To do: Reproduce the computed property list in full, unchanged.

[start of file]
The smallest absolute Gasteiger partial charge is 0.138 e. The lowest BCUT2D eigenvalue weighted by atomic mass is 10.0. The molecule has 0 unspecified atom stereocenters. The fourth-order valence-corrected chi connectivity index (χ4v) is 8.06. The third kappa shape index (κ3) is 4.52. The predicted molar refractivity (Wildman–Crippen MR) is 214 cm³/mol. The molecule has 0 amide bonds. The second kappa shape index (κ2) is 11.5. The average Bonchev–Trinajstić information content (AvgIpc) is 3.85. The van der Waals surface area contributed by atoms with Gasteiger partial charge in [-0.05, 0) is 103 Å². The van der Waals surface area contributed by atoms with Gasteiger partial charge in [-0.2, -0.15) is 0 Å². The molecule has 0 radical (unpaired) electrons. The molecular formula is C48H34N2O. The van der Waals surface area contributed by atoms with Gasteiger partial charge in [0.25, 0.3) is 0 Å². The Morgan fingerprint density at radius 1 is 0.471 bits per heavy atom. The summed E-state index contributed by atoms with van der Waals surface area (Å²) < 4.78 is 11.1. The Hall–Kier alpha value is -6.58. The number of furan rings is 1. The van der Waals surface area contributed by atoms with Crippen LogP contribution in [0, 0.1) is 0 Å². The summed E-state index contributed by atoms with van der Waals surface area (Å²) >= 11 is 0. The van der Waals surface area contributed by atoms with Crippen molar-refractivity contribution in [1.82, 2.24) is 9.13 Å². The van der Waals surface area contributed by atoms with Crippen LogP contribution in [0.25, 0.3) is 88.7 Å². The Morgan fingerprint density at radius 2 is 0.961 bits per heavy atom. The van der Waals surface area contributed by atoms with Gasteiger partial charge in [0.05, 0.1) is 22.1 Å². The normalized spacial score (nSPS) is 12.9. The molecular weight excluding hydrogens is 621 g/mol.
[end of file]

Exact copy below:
The smallest absolute Gasteiger partial charge is 0.138 e. The lowest BCUT2D eigenvalue weighted by atomic mass is 10.0. The molecule has 0 unspecified atom stereocenters. The fourth-order valence-corrected chi connectivity index (χ4v) is 8.06. The third kappa shape index (κ3) is 4.52. The predicted molar refractivity (Wildman–Crippen MR) is 214 cm³/mol. The molecule has 0 amide bonds. The second kappa shape index (κ2) is 11.5. The average Bonchev–Trinajstić information content (AvgIpc) is 3.85. The van der Waals surface area contributed by atoms with Gasteiger partial charge in [-0.05, 0) is 103 Å². The van der Waals surface area contributed by atoms with Gasteiger partial charge in [-0.2, -0.15) is 0 Å². The molecule has 0 radical (unpaired) electrons. The molecular formula is C48H34N2O. The van der Waals surface area contributed by atoms with Gasteiger partial charge in [0.25, 0.3) is 0 Å². The Morgan fingerprint density at radius 1 is 0.471 bits per heavy atom. The summed E-state index contributed by atoms with van der Waals surface area (Å²) < 4.78 is 11.1. The Hall–Kier alpha value is -6.58. The number of furan rings is 1. The van der Waals surface area contributed by atoms with Crippen LogP contribution in [0, 0.1) is 0 Å². The summed E-state index contributed by atoms with van der Waals surface area (Å²) >= 11 is 0. The van der Waals surface area contributed by atoms with Crippen molar-refractivity contribution in [1.82, 2.24) is 9.13 Å². The van der Waals surface area contributed by atoms with Crippen LogP contribution in [0.25, 0.3) is 88.7 Å². The Morgan fingerprint density at radius 2 is 0.961 bits per heavy atom. The van der Waals surface area contributed by atoms with Gasteiger partial charge in [0.05, 0.1) is 22.1 Å². The normalized spacial score (nSPS) is 12.9. The molecular weight excluding hydrogens is 621 g/mol.